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New MyApnea Blog post-- Study Suggests Women May Be Undertreated for Sleep Apnea

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RebeccaR +0 points · 4 months ago Original Poster Support Team

Some interesting new research has been published about how we recognize and diagnose sleep apnea. For a long time, OSA has had the reputation of being a man’s disease. A new study shows that OSA may be a women’s disease too- we just haven’t applied sex-appropriate methods for diagnosing it. We just published a summary of this new research on the MyApnea Blog! Read more here: https://myapnea.org/blog/2019/12/study-suggests-women-may-be-undertreated-for-sleep-apnea

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Sierra +0 points · 4 months ago Sleep Patron

It is an interesting article but my observation is that sleep apnea treatment is driven by medicare and insurance companies. Changes seem unlikely to occur unless they change their standards for diagnosis. Most will not even recognize RDI as a valid measure to prescribe CPAP equipment.

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Biguglygremlin +0 points · 4 months ago Sleep Enthusiast

I won't win any votes for my contribution here but it seems to me that although the effort and motive may be commendable this approach is tantamount to grabbing an unwanted tool by entirely the wrong end.

Why would you want more women to have this accursed disorder?

Surely this is not an effort to increase influence or funding?

If women want another disorder wouldn't it be more appropriate to start with abnormal and problematic symptoms and proven or provable risks and not with the diagnosis process.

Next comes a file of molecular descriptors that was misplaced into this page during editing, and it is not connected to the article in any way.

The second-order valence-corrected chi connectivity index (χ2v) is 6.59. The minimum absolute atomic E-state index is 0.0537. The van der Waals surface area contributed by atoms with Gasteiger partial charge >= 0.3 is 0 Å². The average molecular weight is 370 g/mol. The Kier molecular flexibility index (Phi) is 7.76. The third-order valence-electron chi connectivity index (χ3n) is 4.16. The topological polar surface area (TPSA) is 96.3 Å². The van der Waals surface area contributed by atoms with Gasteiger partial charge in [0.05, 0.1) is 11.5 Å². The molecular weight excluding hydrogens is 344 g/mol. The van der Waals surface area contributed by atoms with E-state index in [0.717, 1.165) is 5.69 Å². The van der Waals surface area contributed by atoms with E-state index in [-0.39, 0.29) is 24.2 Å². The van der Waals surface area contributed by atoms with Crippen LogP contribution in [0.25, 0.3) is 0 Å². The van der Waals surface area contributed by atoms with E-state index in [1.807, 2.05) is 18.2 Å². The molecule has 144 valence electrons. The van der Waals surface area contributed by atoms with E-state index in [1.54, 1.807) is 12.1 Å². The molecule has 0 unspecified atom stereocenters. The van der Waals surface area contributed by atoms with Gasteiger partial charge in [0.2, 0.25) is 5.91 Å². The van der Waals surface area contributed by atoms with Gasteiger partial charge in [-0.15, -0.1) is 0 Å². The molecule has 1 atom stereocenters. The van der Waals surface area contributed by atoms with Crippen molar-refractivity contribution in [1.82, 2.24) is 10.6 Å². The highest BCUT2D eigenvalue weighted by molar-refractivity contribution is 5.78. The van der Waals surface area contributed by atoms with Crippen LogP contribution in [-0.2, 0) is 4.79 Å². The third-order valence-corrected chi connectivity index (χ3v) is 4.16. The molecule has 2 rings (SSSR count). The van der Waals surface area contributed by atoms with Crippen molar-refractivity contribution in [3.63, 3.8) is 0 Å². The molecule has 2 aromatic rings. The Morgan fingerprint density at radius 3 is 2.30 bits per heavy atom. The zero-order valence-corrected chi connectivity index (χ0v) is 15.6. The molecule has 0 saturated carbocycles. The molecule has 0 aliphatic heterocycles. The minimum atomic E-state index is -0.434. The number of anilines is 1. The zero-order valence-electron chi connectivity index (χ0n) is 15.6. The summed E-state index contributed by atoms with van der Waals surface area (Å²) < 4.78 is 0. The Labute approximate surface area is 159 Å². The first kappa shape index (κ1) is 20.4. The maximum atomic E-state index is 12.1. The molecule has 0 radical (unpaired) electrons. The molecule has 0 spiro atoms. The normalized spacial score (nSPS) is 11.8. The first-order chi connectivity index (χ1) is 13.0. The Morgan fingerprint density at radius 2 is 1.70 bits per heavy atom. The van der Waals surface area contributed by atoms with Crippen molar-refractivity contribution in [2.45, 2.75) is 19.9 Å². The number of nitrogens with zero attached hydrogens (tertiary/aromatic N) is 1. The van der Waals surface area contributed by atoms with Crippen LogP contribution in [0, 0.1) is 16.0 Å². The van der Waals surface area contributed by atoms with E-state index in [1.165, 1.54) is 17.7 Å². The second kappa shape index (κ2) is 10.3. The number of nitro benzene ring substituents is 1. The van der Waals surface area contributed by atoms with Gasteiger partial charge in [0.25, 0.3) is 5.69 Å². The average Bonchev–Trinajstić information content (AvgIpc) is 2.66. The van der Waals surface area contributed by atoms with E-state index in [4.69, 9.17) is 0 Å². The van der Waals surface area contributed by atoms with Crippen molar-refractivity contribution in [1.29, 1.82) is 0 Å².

The existing diagnosis process presumably relates to actual symptoms and potential risks. What basis is there to argue that the same factors do not apply to women?

Obviously if the methods and parameters and thresholds are adjusted we could prove that all primary school children have severe Apnea but to what purpose?

I know my queries are provocative but I can't help thinking that this is all upside down.

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Sierra +0 points · 4 months ago Sleep Patron

Seems to me there are two issues here. One is simple and the other much more complex.

First there can be no justification in setting the diagnosis outcomes differently for women than for men. It could be that men are over diagnosed and women are not. Or, the reverse, men are diagnosed properly and women are under diagnosed. I suspect that was the main point of the article.

Second is the issue of whether or not we are over treating sleep apnea. Valid question, and much harder to rationalize. In the UK where their NHS pays for CPAP equipment, they will not give you a machine unless AHI is over 15. They don't treat mild apnea with a CPAP, unless you pay for it yourself. In North America government and private health care companies generally accept that treatement should start at AHI over 5, or Mild Apnea. Which is right is a worthy debate. Are the costs, no matter who pays for them, justified in preventing adverse outcomes?

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Biguglygremlin +0 points · 4 months ago Sleep Enthusiast

They would need a scientific argument and justification but I think the diagnosis process could be made adjustable for gender or weight or height or lung capacity or any number of other potentially relevant criteria but it seems to me that, in the absence of serious symptoms, it is largely unnecessary because the entire science underlying APNEA is extremely vague anyway so there is already a great deal of flexibility when it comes to interpretation and application.